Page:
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Player Blog: Graeme Storm
Player Blog

Player Blog: Graeme Storm

In this week’s Player Blog presented by Enterprise Rent-A-Car, Graeme Storm reflects on three years of injury troubles and his biggest motivations ahead of his return to the European Tour.


graeme storm bw

It feels great to be back this week. It’s been a bit of an up and down journey for me over the last three or four years from winning in South Africa to having three surgeries, so I’m looking forward to getting back to playing.

Everyone knows professional golf comes with a lot of highs and a lot of lows, and I had both in 2017. I won in the play-off in South Africa against Rory McIlroy, which was one of the highlights of my career, but I also began struggling with my wrist.

I first started feeling a bit of discomfort at Wentworth in May time. I played through it with anti-inflammatories and painkillers, but it continued to get worse, and I ended up having a cortisone injection in August. That really helped me get through for a while, but then I hit a tree root in South Africa during the first round of the Nedbank and that kind of kicked it back off again. The physio did an amazing job and I finished in the top ten that week, but then I went to see Doug Campbell and we decided that I’d need to have another injection, and it just didn’t work the second time. For a while I tried to play through the pain, but by April it was just too much and I went under the knife for my first operation.

Facing that decision was difficult. Obviously you want to continue the momentum, but what made the difference for me was that by the time I went to see the surgeon about the possibility of going under the knife I was struggling to grip the club let alone hit the golf ball. I knew I had to do something, so I decided to have key-hole surgery, take a medical exemption and write the rest of the year off.

Everything went really well with the first procedure, I had full mobility, and I’d worked really hard getting myself really fit and strong and working on my golf swing to try and avoid further injury. But then I had a mishap in the build up to coming back in 2019.

On Bonfire Night in November I was with my son and he knocked my wrist, and a little ganglion-like lump appeared. I had another injection to try and reduce it but it didn’t help, and then my wrist went pop when I was practicing on the Tuesday before travelling to Abu Dhabi in 2019, and I had to go straight back under because there was a hole in the ligament that hadn’t healed from the first procedure.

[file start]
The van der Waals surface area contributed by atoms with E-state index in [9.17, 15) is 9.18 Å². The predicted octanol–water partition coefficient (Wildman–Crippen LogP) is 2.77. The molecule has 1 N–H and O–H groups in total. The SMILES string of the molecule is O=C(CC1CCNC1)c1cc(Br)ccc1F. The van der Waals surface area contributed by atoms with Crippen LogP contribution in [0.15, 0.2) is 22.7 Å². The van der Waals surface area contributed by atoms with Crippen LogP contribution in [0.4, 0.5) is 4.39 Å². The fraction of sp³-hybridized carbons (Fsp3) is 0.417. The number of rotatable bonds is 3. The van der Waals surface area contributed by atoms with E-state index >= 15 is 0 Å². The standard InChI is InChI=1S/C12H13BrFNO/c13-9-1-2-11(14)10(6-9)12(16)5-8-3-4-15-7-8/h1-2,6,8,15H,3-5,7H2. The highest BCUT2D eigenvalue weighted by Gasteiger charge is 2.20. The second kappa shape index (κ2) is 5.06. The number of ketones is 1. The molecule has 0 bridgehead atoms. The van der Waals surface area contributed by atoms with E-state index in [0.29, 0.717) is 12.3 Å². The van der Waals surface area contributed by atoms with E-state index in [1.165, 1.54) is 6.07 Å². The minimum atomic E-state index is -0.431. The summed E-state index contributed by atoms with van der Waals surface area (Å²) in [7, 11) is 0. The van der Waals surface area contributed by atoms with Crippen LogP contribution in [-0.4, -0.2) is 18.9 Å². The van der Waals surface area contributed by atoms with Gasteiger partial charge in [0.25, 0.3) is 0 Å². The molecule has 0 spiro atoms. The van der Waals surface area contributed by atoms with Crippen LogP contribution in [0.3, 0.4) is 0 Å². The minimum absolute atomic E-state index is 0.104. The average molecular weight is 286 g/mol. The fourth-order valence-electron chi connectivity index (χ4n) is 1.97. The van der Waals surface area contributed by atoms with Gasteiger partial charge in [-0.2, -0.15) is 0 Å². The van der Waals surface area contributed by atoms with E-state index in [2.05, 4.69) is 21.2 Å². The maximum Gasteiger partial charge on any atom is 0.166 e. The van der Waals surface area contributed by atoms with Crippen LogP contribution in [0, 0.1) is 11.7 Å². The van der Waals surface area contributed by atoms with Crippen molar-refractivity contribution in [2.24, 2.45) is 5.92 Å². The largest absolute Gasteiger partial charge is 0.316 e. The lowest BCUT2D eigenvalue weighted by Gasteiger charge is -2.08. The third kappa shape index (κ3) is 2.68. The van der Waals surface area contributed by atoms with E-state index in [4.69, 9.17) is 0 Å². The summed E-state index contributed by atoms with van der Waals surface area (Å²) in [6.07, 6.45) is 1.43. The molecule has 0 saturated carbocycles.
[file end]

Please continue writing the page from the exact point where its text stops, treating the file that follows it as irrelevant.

From then it just spiralled on and on and on and it never really got better or improved. I wanted to come back and play a bit last year, and after the break decided to start at Close House because I didn’t live that far away and I’d played well in 2017. I managed to finish in the top ten, but I struggled in the next few events I played in because I just couldn’t produce the commitment to strike the ball because my wrist wasn’t feeling my best.

It came to a head again at Wentworth, and I just couldn’t take it. Afterwards I called my surgeon and said I’ve got this pain in my wrist again what can we do, and we decided I would have surgery after New Year to cut the nerves in my wrist. It means I don’t feel any pain anymore, but my wrist will never be how it used to be because I can’t get the same movement.

graeme storm 2020 british masters close house

It’s funny, because I’d never really thought of myself as a feel player before I had this surgery. I didn’t realise but before I used my hands and relied on the hand-eye coordination quite a lot, and obviously I don’t have that same ability so I’ve got to work around it by getting the body stronger, fitter and moving better.

The biggest impact of that is that I’ve had to change my grip a little bit, and retrain certain parts of my swing where I’m trying to control it more with my body and arms being more connected than using my hands as much. It’s a big reason why I’ve focused on fitness through rehab and I’ve worked hard on and off in the gym. I’m now trying to get back into it as lockdown impacted my ability to train in the gym which was difficult, so I’m speaking to the fitness guys at the European Tour Performance Institute about putting a programme together.